Math? No thank you.

I am currently working on a story for one of my classes that involves so many numbers and figures and stats that my head spins every time I open our spreadsheets. I don’t think that I am alone in my fear of numbers; most journalism students only take one math class while at Northeastern, and it’s usually algebra.

But numbers are often a huge part of a story, and figuring out how to display them in a way that makes sense to readers can be really important. Enter Matt Carroll: the database journalist for the Boston Globe.

“Database journalism is important and understanding Excel can give you big boost,” said Carroll. You can see his handiwork at Boston.com in the “Mass Facts” page, where he has organized data ranging from gun licenses by town to Dunkin Donuts locations.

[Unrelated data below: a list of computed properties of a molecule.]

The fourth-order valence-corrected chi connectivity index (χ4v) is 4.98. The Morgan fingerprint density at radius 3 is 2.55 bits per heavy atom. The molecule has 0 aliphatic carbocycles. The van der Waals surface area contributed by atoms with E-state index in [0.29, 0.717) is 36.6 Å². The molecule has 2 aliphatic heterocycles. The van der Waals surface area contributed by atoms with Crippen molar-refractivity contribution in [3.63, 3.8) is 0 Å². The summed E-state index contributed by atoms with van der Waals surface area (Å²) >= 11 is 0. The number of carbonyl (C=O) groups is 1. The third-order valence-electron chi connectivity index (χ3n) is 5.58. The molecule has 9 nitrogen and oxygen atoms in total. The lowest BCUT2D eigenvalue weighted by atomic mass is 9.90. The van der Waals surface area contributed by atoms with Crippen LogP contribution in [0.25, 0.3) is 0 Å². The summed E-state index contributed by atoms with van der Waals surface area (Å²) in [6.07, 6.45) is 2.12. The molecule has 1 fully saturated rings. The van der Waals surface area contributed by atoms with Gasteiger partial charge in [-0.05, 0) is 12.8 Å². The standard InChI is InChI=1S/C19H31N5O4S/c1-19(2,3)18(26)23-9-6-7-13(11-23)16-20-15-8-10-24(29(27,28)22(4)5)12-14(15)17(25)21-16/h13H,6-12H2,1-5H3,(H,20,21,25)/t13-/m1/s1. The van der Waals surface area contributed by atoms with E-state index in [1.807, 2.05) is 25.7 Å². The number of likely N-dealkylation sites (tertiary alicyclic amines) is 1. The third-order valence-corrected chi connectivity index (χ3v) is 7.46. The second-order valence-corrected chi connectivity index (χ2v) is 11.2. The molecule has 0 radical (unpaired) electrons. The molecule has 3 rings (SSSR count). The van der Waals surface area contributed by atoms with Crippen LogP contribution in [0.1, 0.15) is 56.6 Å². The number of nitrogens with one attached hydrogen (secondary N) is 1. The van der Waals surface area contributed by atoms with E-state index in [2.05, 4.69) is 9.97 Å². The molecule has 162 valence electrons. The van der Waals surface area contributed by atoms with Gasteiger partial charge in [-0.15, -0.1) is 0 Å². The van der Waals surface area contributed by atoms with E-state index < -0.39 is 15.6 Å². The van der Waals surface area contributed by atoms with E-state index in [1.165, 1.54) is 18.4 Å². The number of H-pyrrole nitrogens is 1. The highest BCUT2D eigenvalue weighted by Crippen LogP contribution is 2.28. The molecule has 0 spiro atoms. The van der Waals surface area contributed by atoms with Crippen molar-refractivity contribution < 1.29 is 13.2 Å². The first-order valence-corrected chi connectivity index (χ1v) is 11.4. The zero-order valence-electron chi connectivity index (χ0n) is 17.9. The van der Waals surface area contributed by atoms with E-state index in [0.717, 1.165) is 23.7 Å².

Carroll showed us how to do some of this stuff ourselves, using the website “Many Eyes.” This free site is super easy to use and can make graphics of all kinds. It allows you to choose the most effective way to present your data, from word clouds to bar graphs. Carroll matches quality graphics with the stories he writes to present the data in the most honest way possible. I say honest because to the untrained eye, data can be very deceiving and biased.

Another thing that I have recently learned about the number side of journalism that Carroll backed up is it doesn’t take much to completely screw up the data. He told us about this one time where he messed up “A.M.” and “P.M.” which totally mixed up the data for a story about  the time of day most car accidents take place.

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